We know most of the Syrian longer-range surface-based air defenses are still largely active and provide overlapping coverage of much of the country. But they also have aging surface-to-air missiles (SAM) that have been only partially upgraded and are vulnerable to jamming and other electronic countermeasures, as well as antiradiation missiles.
There are no reliable estimates of what is left or active. Before the civil war intensified, the IISS and Jane's estimated that they included 25 AD brigades with some150 SAM batteries. These include a mix of aging low altitude defense systems, largely developed in the 1970s or earlier, using S-125 Pechora (SA-3 Goa), 2K12 mobile, short-range Kub (SA-6 Gainful), obsolete medium to high altitude defenses with S-75 Divna (SA-2 Guideline), and 2 AD regiments with 2 battalions each, which each had 2 batteries with S-200 Angara (SA-5 Gammon).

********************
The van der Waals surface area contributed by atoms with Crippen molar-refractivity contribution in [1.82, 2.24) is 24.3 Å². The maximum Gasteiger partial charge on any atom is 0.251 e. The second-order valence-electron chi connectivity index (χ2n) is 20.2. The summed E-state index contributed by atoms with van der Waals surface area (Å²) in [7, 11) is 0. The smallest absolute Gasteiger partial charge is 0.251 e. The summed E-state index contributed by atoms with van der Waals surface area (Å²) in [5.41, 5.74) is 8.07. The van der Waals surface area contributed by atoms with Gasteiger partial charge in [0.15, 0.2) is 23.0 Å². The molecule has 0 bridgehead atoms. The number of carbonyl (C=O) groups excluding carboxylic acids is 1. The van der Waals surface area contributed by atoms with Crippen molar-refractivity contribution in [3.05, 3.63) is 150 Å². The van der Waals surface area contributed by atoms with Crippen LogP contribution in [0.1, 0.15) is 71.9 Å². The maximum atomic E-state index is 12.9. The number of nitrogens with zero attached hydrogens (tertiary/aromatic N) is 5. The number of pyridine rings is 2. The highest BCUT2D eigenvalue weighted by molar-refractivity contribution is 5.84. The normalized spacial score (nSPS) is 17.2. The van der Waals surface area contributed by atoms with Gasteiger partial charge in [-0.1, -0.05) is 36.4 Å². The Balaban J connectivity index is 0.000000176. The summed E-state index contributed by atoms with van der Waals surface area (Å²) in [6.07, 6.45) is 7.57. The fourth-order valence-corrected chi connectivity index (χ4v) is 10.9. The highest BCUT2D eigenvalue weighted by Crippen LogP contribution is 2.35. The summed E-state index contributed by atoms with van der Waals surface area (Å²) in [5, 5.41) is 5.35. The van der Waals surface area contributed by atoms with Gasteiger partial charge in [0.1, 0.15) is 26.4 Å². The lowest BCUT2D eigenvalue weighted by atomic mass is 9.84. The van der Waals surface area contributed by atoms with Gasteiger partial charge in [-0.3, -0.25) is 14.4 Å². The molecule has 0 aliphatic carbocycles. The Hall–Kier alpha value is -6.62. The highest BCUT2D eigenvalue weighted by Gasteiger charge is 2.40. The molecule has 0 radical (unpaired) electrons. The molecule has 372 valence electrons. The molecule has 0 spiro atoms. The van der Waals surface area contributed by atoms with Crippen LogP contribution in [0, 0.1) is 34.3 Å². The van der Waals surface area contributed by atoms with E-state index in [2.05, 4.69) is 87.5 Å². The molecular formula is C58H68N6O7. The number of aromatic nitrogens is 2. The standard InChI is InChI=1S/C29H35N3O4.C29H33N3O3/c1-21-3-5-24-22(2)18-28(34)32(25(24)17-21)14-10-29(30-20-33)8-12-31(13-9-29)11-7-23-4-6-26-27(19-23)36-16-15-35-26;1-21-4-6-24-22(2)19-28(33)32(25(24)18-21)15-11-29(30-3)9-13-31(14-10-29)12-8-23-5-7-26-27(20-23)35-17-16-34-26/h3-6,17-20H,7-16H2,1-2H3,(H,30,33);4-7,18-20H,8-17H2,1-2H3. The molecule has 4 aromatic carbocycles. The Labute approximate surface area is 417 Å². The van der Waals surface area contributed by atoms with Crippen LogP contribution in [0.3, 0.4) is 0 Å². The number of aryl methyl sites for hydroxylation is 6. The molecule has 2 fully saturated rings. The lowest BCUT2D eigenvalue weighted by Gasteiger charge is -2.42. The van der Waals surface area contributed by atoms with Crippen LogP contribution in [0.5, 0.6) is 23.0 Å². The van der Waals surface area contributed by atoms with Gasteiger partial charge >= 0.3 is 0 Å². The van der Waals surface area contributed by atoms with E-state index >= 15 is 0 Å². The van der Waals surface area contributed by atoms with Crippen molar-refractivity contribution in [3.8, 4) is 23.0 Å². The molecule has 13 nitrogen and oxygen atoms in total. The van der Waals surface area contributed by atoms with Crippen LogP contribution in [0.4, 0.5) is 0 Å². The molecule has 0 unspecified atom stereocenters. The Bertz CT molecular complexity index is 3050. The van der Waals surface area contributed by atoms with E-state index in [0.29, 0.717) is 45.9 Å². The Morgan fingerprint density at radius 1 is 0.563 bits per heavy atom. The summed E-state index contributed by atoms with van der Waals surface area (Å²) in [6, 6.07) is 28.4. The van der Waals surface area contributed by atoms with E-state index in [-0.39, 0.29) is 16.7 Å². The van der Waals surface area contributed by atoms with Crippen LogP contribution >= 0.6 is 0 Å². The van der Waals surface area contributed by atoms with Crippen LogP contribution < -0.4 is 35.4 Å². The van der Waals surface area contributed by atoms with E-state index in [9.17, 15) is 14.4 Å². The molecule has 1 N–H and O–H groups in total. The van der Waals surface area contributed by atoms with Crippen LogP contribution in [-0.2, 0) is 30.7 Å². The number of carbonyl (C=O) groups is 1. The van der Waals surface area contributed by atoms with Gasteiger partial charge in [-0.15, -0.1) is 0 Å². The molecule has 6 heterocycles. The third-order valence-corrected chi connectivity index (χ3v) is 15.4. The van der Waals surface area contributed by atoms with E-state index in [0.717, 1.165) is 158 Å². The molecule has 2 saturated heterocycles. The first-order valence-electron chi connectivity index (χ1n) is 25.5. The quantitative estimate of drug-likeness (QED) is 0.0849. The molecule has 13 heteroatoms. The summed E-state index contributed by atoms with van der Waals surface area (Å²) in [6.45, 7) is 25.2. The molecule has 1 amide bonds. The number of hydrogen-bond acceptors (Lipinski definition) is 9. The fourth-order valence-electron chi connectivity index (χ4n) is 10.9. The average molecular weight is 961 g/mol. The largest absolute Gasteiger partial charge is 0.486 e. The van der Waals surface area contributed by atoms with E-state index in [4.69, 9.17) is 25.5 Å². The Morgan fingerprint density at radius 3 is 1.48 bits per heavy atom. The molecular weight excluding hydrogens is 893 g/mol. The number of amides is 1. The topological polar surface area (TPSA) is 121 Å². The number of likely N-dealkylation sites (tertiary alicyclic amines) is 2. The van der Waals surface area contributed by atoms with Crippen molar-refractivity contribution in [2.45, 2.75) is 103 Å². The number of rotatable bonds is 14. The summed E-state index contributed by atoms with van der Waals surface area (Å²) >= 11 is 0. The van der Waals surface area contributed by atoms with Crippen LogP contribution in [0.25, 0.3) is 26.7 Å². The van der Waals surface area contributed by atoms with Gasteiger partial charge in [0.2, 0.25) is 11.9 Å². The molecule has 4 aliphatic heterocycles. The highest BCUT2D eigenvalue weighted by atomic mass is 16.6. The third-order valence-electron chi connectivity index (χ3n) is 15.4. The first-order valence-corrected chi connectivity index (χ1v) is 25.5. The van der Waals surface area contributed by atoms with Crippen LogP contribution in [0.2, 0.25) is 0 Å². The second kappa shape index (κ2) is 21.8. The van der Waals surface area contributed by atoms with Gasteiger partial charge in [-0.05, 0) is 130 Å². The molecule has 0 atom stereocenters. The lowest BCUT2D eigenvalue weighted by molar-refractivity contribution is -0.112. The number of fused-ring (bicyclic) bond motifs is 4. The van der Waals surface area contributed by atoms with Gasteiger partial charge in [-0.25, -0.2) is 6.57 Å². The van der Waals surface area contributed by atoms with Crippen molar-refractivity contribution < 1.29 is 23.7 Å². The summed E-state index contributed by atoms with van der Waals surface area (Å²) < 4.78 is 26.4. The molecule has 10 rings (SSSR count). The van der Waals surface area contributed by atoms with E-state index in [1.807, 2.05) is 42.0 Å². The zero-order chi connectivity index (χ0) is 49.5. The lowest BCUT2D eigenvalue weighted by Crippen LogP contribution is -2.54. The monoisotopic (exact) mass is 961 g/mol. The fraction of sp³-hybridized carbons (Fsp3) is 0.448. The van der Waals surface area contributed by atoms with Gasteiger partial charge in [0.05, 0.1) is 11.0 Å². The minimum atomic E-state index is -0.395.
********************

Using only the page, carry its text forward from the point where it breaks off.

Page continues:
We also know that Syria has sought far more modern Russian systems like the S-300 and S-400 for more than two decades and every attempt has failed—largely because of Syrian financing problems and Russian sensitivity to Israeli views. It is also clear that Syria has had to relocate substantial parts of these forces to avoid rebel forces taking them. Syria had also over-concentrated them around its cities and near Israel before the civil war, leaving vulnerable "corridors" in the north and the west, while IAF aircraft could also fire from Lebanese air space.